All About Home Inspections

Home inspections identify problems a prospective buyer may not know about. They can alert buyers to maintenance issues that must be addressed immediately or to costly repairs that should be made before selling the property.

A home inspector examines the details that most buyers and sellers wouldn’t think to check on their own, from wiring in an electrical panel to insulation in an attic. However, there are some areas a home inspector will leave alone.


As the name implies, an exterior home inspection examines a property’s outer structure and components. It covers the roof, chimneys, gutters, downspouts, and surface drainage. An inspector will also check the exterior wall-covering materials (like vinyl, brick, stucco, wood, and aluminum), their condition, and the adequate clearance between them and ground level. Inspectors typically don’t comment on cosmetic issues like scratches, dents, or rust, unless those are indicative of larger problems.

A property’s grading and driveway are also inspected to ensure that they effectively route water away from the foundation and into a drain or storm sewer system. If the slope is insufficient, an inspector may recommend that a person hire a professional to grade and/or install proper drainage solutions.

The exterior of a house is also inspected for any signs of rot, insect infestations, water damage or structural issues. A potential problem found in the septic tank or well system can often be discovered by conducting a separate, specialized inspection.

Insurance companies also conduct external home inspections. They do this in an effort to avoid any liability claims and to keep home insurance rates low. Any liabilities that are found can cause a carrier to increase premiums or cancel the policy altogether.

One of the most common reasons to conduct a home inspection is to prepare for selling a property. If a property has major exterior issues, those can derail or delay the sale. A preemptive inspection can give the seller a chance to fix these issues prior to selling, saving time, money and hassle.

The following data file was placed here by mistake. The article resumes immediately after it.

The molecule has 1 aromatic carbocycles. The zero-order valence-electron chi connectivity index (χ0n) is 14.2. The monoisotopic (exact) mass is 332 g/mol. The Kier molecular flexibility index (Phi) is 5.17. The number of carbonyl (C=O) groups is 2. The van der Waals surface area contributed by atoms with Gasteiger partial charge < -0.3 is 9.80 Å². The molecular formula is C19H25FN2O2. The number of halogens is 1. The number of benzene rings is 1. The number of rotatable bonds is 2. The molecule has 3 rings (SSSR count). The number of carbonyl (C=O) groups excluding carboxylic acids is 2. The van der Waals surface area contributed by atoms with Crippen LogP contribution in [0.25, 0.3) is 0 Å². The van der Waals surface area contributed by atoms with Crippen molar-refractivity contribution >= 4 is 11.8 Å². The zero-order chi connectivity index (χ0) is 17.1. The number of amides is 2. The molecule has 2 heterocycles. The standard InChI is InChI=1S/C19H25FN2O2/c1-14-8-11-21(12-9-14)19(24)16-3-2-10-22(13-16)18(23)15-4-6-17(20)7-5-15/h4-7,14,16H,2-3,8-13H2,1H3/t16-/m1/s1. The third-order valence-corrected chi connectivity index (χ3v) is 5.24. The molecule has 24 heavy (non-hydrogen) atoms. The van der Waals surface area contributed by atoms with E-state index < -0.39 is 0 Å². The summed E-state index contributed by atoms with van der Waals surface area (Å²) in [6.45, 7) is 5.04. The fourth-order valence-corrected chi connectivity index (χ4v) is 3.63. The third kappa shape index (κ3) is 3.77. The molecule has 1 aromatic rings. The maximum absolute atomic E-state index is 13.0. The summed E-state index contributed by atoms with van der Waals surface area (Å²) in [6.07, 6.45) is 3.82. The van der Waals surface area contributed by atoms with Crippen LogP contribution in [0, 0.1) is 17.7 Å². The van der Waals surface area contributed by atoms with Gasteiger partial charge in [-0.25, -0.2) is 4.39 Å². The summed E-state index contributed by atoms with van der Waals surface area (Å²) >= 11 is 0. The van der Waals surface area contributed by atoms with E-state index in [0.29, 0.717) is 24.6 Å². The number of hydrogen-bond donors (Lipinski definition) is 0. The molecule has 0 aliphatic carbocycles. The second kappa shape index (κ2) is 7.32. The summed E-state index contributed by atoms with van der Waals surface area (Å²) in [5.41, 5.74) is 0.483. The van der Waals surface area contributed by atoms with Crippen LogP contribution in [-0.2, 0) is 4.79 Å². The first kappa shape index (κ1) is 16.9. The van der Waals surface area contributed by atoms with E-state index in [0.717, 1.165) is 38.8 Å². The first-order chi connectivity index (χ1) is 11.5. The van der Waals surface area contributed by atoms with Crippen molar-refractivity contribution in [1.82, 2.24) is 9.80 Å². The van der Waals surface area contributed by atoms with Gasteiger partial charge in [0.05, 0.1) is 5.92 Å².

Homebuyers can also benefit from a preemptive inspection. A property that has been properly maintained can often go unnoticed, but a problem that isn’t addressed can lead to expensive repairs down the road. An inspection can help a buyer avoid surprises and determine whether the property is worth the investment they are about to make. Regardless of why an inspection is being conducted, it’s always best to have it done by a licensed home inspector. Unless the person performing the inspection has the necessary training and experience, it is very difficult to accurately assess a property’s condition.


Inspecting a house’s interior is a good way to find problems that might not be apparent from the outside. For example, the inspector can check the plumbing for leaks and look at the condition of drywall and insulation. He or she may also be able to tell whether the roof is in good shape, or whether there are any signs of a chimney fire.

An inspector won’t tear apart walls or take down light fixtures to inspect the underlying piping or wiring, but they will do everything within their power to get a good picture of what is there. A professional home inspection usually takes a few hours, and the inspector will take lots of pictures, jot down notes, and examine every part of the house. He or she will be able to identify things that aren’t functioning properly, like the toilets and faucets, and make recommendations for maintenance.

Depending on the size of your house, it might be helpful to be present during the inspection. This will give you a chance to hear comments that might not make it into the final report or ask spur-of-the-moment questions. If you aren’t comfortable being there, you can always ask for a written report later on.

It’s important to remember that no home is perfect, and even a new construction will have problems. A home inspection will help you understand the severity of the issues and negotiate with the seller accordingly. Getting the seller to fix these issues can be a big part of your negotiation strategy.

You should also expect the inspector to point out things that are cosmetic but not necessarily serious. This is why it’s a good idea to hire an inspector who has been doing this work for a few years, since he or she will be more familiar with the broad range of issues that might come up.